Childhood Cancer

Diffuse Intrinsic Pontine Glioma (DIPG)

Diffuse Intrinsic Pontine Glioma (DIPG) is a rare tumor of the brainstem that occurs almost exclusively in children. The tumor appears in the delicate area of the brainstem, called the pons, which control critical body functions like breathing and blood pressure. The tumors infiltrate healthy brain tissue, causing severe symptoms. 

Latest Diffuse Intrinsic Pontine Glioma (DIPG) grants

Sriram Venneti, MD/PhD, Principal Investigator
University of Michigan
Innovation Grants, Awarded 2018
Michelle Monje, MD, PhD, Principal Investigator
Stanford University
'A' Award Grants, Awarded 2011
Mark Souweidane, MD & Richard Ting, PhD, Principal Investigator
Weill Cornell Medical College
Innovation Grants, Awarded 2016

Diffuse Intrinsic Pontine Glioma (DIPG) Heroes

Latest Diffuse Intrinsic Pontine Glioma (DIPG) blog posts

Last year, we shared the story of 14-year-old Eden Green, who loves to take photos and dance. Eden was in treatment for a form of childhood cancer so rare, that doctors did not have a clinical name for it. After 4 months of treatment on a... more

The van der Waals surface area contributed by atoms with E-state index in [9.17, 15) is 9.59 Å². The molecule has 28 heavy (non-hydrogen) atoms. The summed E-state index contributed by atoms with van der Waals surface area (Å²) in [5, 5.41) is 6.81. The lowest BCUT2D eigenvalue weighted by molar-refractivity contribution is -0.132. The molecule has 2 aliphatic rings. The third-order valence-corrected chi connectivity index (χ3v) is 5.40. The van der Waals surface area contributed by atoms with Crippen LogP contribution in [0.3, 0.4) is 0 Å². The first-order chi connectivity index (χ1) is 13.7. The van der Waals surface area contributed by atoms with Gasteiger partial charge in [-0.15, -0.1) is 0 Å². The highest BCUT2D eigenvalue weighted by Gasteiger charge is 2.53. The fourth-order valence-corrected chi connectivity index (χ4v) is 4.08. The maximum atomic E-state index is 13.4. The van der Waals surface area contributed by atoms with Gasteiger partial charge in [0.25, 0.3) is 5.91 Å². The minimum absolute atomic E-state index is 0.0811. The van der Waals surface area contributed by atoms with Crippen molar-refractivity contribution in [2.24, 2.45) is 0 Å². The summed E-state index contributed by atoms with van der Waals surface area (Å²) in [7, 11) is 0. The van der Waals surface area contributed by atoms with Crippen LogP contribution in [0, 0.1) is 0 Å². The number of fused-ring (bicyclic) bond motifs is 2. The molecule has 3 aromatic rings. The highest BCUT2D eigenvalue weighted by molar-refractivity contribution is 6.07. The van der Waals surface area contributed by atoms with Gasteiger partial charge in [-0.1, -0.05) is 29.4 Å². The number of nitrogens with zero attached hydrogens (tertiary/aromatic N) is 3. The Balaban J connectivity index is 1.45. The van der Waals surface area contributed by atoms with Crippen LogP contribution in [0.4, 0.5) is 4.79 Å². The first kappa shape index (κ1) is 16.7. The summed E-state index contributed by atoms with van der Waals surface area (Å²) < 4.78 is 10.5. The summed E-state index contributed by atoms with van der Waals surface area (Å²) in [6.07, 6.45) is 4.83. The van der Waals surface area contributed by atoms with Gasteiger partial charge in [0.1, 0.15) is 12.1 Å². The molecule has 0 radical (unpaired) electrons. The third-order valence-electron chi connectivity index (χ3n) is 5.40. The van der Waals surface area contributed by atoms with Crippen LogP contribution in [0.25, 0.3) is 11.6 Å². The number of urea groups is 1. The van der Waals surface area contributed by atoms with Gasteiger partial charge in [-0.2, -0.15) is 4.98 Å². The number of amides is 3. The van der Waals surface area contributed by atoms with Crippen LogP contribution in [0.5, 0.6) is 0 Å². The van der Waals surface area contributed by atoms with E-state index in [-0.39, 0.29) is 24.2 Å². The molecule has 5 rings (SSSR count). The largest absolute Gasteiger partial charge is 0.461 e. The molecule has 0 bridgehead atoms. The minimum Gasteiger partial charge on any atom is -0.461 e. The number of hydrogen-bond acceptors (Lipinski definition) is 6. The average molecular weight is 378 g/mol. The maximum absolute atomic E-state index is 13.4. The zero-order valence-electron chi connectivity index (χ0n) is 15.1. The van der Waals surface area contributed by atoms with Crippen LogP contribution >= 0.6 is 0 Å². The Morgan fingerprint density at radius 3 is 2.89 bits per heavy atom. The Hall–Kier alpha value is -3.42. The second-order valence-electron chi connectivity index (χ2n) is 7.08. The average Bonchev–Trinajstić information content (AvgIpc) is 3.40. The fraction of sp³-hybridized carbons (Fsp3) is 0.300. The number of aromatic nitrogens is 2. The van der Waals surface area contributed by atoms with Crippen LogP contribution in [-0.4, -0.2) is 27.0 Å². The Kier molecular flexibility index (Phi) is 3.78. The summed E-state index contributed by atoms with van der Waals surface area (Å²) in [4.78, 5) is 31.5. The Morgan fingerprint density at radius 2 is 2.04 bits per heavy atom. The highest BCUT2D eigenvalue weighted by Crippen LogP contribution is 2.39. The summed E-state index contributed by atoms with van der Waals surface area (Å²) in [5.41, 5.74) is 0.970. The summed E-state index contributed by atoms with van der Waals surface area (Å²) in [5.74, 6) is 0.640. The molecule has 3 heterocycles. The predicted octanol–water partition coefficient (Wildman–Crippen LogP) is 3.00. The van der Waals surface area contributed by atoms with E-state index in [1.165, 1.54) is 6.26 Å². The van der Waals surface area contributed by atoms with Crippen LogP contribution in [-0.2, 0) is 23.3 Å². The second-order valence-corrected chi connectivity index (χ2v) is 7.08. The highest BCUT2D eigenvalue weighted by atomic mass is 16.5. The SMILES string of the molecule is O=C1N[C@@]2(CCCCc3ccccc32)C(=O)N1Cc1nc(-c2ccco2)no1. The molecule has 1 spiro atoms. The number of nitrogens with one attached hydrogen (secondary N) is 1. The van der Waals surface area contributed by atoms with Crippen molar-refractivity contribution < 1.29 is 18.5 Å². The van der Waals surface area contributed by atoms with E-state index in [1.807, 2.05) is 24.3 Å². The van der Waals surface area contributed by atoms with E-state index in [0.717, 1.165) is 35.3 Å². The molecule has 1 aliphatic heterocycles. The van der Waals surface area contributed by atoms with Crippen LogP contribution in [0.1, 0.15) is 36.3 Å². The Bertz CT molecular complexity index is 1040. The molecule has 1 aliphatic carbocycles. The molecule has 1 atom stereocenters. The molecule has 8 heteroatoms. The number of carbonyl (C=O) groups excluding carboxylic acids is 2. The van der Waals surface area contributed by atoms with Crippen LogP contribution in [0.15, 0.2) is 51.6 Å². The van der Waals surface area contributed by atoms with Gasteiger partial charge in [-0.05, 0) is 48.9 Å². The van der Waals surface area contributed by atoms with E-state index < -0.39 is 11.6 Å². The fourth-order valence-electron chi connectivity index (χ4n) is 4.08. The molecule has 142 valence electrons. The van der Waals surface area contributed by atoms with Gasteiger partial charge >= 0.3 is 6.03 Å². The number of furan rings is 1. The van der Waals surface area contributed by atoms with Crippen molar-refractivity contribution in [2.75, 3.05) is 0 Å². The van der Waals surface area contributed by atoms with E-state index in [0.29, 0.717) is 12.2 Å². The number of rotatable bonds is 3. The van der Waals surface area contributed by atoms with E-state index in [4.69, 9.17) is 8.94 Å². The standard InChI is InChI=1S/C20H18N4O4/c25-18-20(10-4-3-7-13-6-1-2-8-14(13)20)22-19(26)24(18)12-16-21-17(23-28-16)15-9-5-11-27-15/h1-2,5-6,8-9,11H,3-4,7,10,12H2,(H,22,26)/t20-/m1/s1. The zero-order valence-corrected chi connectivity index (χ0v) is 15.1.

Brain tumors are the deadliest form of childhood cancer, accounting for 30% of all cancer deaths each year.*  Sometimes just centimeters in size, these tumors present real treatment challenges because of their critical location in the... more
by Trish Adkins

For Eden, the trouble began when she was 10 years old. The trouble had a name: pain. It seemed normal at first—maybe a side effect from dancing or growing. But then it never went away and then, suddenly, Eden could not... more